* The chances that a female authored piece will get published are slim but do give it a shot, if you are genetically inclined.

Looking forward to the submissions.

The Monster Within: Our Collective Complicity in Modi’s Silence

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The savage violence in Badaun and Pune reveals an abiding moral ugliness at the heart of present-day elite Hindu society, argues Rohit Chopra

It is an ethical obscenity to even try to imagine what the parents of the Badaun girls or Mohsin Shaikh must be going through. The iron on the flesh is the iron on the flesh. We might know though, all of us, that the pain of those we love devastates more, burns fiercer, than the pain we ourselves experience. We might know, too, that there is no pain like the pain of a child. There are few things harder to watch, no knowledge worse to bear than witnessing a child suffering.

The images haunt. The parents of the Badaun girls falling at the feet of politicians. They are begging for justice for their murdered children. Mohsin Shaikh, the young Muslim man in his twenties, beaten to death by Hindu terrorists. He is smiling, slightly self-conscious. It is the kind of photograph the local photo studio in any Indian lane would proudly display on their walls.
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Reppin Your Hood: Zabān, Pehchān, and Pakistani Rap

[Following up on his earlier essay that traces the development of contemporary rap productions in Pakistan, Khwaja Hamzah Saif profiles two Pakistani rappers, a Sindhi and a Punjabi, rhyming to preserve language and reinvigorate ethnic traditions. This essay was first published on Ajam Media Collective.]

Shahzad Meer (right), who goes by Rapper Meer Janweri, with fellow Thatta artist Wahab Rocx
Shahzad Meer (right), who goes by Rapper Meer Janweri, with fellow Thatta artist Wahab Rocx

Shahzad Meer, or Rapper Meer Janweri, grew up in Thatta, a city in south-eastern Sindh famous for its ancient necropolis,. Once a Sindhi cultural capital, it is now among the smaller cities of a Pakistan bifurcated into the mega-metropolises of Lahore, Karachi, Islamabad and Peshawar, and everything else. Meer’s parents are from Dadu, a comparably sized Sindhi city about 300 kilometers north of Thatta. Shahzad’s Sindhi is accented with the twangs of Dadu and the crispness of Thattai Sindhi. “Northern Sindhi,” he describes it.
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Fifteen Years After Eqbal Ahmad: A Call

eqbalahmad Today marks the fifteenth anniversary of the passing of Eqbal Ahmad (1932 – 1999). Who was Eqbal Ahmad?

On 10 Feb, 1971, a letter appeared in The New York Times titled “Eqbal Ahmed: A Defense” signed by faculty at Princeton.

To the Editor:

Leaders in the movement to end the prolonged, cruel and useless violence against millions in Indochina have now been indicted by the Justice Department for conspiracy to blow up a heating system and kidnap a Presidential adviser. As Fathers Daniel and Phillip F. Berrigan have already right said, such a plot would be a “grotesque” response by “deranged” people – a “caricature” of the dedicated mass action still required to end the war.

We are writing about one of those indicted – a former student at Princeton and a good friend, Eqbal Ahmad, now a Fellow at the Adlai Stevenson Institute of International Affairs.

Everything we know about Dr. Ahmad is contrary to that of which he is accused. He is a scholar in political science who has established an international reputation with his published work on revolution. He has also translated his analysis into action.

He was one of the first to denounce romantic revolutionaries for substituting personal heroics for truly difficulty task of fashioning new links among the exploited, the powerless, the excluded and those who know what sustained work is required to transform individuals and society.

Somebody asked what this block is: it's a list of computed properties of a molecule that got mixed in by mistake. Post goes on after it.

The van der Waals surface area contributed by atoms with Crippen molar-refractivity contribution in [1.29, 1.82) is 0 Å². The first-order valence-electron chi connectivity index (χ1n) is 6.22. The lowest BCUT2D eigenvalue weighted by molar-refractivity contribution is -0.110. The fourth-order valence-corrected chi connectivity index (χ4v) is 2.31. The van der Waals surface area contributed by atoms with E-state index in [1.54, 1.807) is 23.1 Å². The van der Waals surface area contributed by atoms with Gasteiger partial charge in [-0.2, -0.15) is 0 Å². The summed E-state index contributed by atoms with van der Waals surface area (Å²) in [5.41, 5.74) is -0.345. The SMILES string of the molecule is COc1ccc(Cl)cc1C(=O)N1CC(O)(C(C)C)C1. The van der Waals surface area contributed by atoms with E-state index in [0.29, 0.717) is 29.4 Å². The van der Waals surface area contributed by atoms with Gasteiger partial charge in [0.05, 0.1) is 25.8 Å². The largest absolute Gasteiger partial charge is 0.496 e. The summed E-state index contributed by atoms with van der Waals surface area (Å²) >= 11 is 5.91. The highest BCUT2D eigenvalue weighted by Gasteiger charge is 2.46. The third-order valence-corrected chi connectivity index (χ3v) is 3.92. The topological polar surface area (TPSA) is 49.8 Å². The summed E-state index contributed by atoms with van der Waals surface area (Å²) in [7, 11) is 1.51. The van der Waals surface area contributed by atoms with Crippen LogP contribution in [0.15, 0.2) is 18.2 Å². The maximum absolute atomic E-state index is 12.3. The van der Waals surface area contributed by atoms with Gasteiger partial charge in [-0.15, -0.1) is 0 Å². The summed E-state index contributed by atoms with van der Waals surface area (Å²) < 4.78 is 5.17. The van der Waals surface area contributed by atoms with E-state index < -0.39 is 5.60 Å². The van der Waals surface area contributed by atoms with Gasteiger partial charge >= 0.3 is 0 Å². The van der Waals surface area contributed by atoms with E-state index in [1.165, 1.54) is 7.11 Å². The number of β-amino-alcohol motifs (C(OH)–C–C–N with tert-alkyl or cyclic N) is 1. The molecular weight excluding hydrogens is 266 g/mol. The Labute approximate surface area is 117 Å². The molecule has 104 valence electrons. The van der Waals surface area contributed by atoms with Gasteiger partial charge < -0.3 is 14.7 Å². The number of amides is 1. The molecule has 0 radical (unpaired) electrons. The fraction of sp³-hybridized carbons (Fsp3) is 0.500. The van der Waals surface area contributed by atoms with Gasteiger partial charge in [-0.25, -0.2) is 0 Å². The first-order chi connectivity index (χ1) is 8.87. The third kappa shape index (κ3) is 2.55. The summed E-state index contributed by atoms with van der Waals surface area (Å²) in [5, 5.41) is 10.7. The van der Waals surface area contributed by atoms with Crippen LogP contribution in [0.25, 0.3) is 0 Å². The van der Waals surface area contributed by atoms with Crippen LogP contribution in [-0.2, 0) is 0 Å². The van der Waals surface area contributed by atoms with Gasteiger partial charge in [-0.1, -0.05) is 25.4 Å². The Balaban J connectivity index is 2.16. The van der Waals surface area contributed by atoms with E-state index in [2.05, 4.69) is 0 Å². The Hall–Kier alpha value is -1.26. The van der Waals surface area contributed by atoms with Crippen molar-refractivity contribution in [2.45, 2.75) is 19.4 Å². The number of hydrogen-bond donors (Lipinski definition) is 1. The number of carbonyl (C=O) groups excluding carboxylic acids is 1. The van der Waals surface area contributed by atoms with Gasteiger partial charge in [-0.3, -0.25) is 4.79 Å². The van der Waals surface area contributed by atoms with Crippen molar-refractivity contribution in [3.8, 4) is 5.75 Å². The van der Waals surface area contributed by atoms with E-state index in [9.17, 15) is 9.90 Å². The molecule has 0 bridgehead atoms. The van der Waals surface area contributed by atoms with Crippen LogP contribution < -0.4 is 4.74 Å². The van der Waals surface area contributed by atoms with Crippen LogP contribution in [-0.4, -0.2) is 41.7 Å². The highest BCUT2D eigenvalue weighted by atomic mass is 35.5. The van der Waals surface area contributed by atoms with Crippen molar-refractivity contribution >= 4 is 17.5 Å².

His writings have analyzed the disadvantages of conspiracy and terror when used by revolutionaries and emphasized the need to concentrate on isolating all unjust regimes morally and politically. A group of extreme leftist students last year stormed into the Adlai Stevenson Institute and deliberately destroyed Eqbal Ahmad’s research notes.

In our view, Eqbal Ahmad understands well the underlying social forces that impel rulers to persist in runious wars, and allow revolutionaries with deep roots among their own people to succeed despite the might brought against them by great powers. This among other things has made him a first-rate teacher and analyst and also one of the most persuasive opponents of the Vietnam war on campuses in this country and abroad.

Eqbal Ahmad’s public record of scholarship and advocacy makes the accusation appear highly implausible to us.

Henry Bienen, Kathyrn Boals, Henry H. Eckstein, Richard A. Falk, Manfred Halpern.
Princeton, N. J. Feb. 1, 1971
The writers are members of Princeton University faculties

Edward Said, when remembering Eqbal Ahmad, did so with such love and grace that every single time I have read those words, I have found myself transported to those conversations Said notes – with Darwish, or Faiz or Paley.

Yet, Said left unsaid what Ahmad would mean to the future, our present. The Harrisburg Seven are now forgotten. I rarely find Ahmad cited in contemporary scholarship and I rarely see his figure evoked in a genealogical manner to the many critical thoughts on empire or global south. He did not leave behind “the big book” I guess. Perhaps most critically, I have rarely heard young scholars of Pakistan incorporate his work into their own.

A small group of us, wish to mark today, the anniversary of Eqbal Ahmad‘s fifteenth year, and raise a call for submissions. We wish to create a small print ‘zine to be published in Fall 2014. We ask for reflections on Eqbal Ahmad’s work and the ways in which it intersects with your own practices and theologies. Please contact me or leave your contact information in comments, if you are interested. We would also like you to read Eqbal Ahmad, if you have not encountered him before. We recommend The Selected Writings of Eqbal Ahmad (2006).

You can also look at the archivization project at our beloved SAADA on Eqbal Ahmad.

We thank you.